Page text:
Hot spots on dogs are also referred to as acute moist dermatitis. They most often appear on a dog's head, chest or hind end. There are many reasons why these lesions form, so it's important that all pet owners know how to treat hot spots on a dog.
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How Do Dogs Develop Hot Spots?
Anything that irritates a dog's skin will cause him to scratch and chew to relieve the discomfort. While scratching can create lesions on a dog's skin, chewing can be even worse.
The moisture from a dog's saliva that's left behind festers on the skin and in the dog's fur, and subsequently that moisture can cause a hot spot on the dog. The hot spot will become itchy, resulting in even more chewing, and the issue will quickly spread.
It's a vicious cycle.
Proper dog grooming can help to prevent dog hot spots. Dogs with matted hair and dirty coats are more susceptible to such skin irritations. Because hot spots in dogs are caused by moisture, dogs that spend more time outdoors in wet weather or enjoy swimming are more prone to developing hot spots.
So, how do you treat hot spots on dogs? Pet owners can usually solve this problem at home with both natural and store-bought remedies and without a trip to the vet. However, if your dog suffers from severe or chronic hot spots on a regular basis, a chat with a veterinarian is recommended.
How to Treat Hot Spots on a Dog
1. Trim the Hair Around the Hot Spot
The first thing you'll need to do is trim the fur around your dog's hot spot using pet hair clippers. I highly recommended using dog clippers instead of scissors or other grooming tools because they'll get closer to the skin without the danger of cutting your dog.
You'll notice that the fur inside the hot spot has fallen out, so you will only need to trim a bit of that hair around the edges. The goal is to remove all hair that is touching the hot spot. This helps to relieve irritation and will also aid in allowing the skin to dry out faster.
2. Clean the Area
Next step is to clean the area with antiseptic wipes or an antiseptic spray. This spray will help to kill any germs and prevent further infection on the dog's skin.
Try to find a product that won't sting your pup's skin because this could cause even more irritation and tempt the dog to continue chewing and scratching the area. Let it dry out and keep your dog away from licking the area in the meantime.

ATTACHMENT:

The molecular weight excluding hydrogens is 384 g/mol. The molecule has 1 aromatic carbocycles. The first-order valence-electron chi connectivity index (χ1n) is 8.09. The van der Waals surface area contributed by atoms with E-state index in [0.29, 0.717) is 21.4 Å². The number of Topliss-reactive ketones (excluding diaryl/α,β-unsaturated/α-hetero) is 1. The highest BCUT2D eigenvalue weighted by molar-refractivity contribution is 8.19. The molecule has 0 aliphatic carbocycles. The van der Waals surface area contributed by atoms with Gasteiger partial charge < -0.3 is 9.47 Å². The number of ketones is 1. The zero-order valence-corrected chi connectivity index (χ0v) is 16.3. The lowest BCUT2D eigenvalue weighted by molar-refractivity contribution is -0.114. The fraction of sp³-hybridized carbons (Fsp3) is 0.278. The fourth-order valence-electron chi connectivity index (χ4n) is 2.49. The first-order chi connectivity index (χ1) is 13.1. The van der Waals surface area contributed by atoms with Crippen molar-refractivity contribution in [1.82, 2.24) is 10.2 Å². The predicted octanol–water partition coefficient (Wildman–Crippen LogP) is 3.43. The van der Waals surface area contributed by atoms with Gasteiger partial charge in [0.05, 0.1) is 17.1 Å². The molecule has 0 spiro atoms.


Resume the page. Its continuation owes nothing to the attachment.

Note: Before using any antiseptic sprays or creams mentioned below, make sure to consult with a veterinarian and get their approval. In some cases, especially with chronic hot spots, you need to be particularly careful which treatments you're using.
3. Apply a Hot Spot Treatment
Now you'll need to use a hot spot treatment. These are usually sold as “hot spot creams” or “anti-itch sprays/creams”. There are two types: light and natural ones, and more strong remedies used for these and other skin infections in dogs. Talk to your vet before picking the exact product to see which one is appropriate for your pet's case.
After your vet has approved it, apply the anti-itch spray or cream to the hot spot. Hydrocortisone based creams and sprays is the most popular treatment for hot spots in dogs, because hydrocortisone was shown in studies to be most effective for this.
My favorite over-the-counter dog hot spot treatments are these three below:
|Zymox Topical Hot Spot Spray for Dogs and Cats...||1,499 Reviews||$13.99||Buy on Amazon|
|Pierce's Nu-Stock Ointment, 12-Ounce||2,805 Reviews||$15.33||Buy on Amazon|
|Curaseb Antifungal & Antibacterial Chlorhexidine...||4,632 Reviews||$19.95||Buy on Amazon|
Note: Make sure that your dog does not ingest any of it. After cream application, I recommend you use an Elizabethan collar or an inflatable collar for a few days. Personally, I recommend a soft/inflatable collar over Elizabethan collars since dogs like those better.
4. Know When to Talk to a Vet
If your dog has chronic hot spots or they turn severe quickly, you should not treat them at home. Instead, schedule an appointment with your veterinarian to go over a long-term treatment plan.
Also, if the dog's hot spots have any type of discharge or have a bright red color, they may be infected, in which case you should absolutely avoid treating the area by yourself at home, and need to see a veterinarian as soon as possible. Far more serious skin complications are possible here.
Your vet will likely clean the spots in the clinic and send you home with a prescription skin cream that will clear them up quickly. These creams are often antibiotic-based and are not available to purchase over-the-counter. If your dog has chronic hot spots, you may also be prescribed a medicated shampoo that should help with the condition.
5. Natural Hot Spot Remedies for Mild Cases
While you can find over-the-counter dog hot spot sprays and creams to buy online, for very mild cases, you can use a natural, chemical-free hot spot remedies like these. This is what I've successfully used with my dogs in the past for their mild cases.
Calendula oil is the best natural hot spot remedy among the three mentioned that I have found to work on dogs. You can buy this as an oil (like this), lotions or salve (like this). It works well to clear up hot spots on dogs quickly without any harmful chemicals or harsh ingredients that might irritate your dog's skin even more.
If you have experience with any of your own home remedies for how to treat hot spots on a dog, please share them in the comments below. I'm always looking for more natural treatments, and I'd love to try them with our pets, as I'm sure other readers would, too.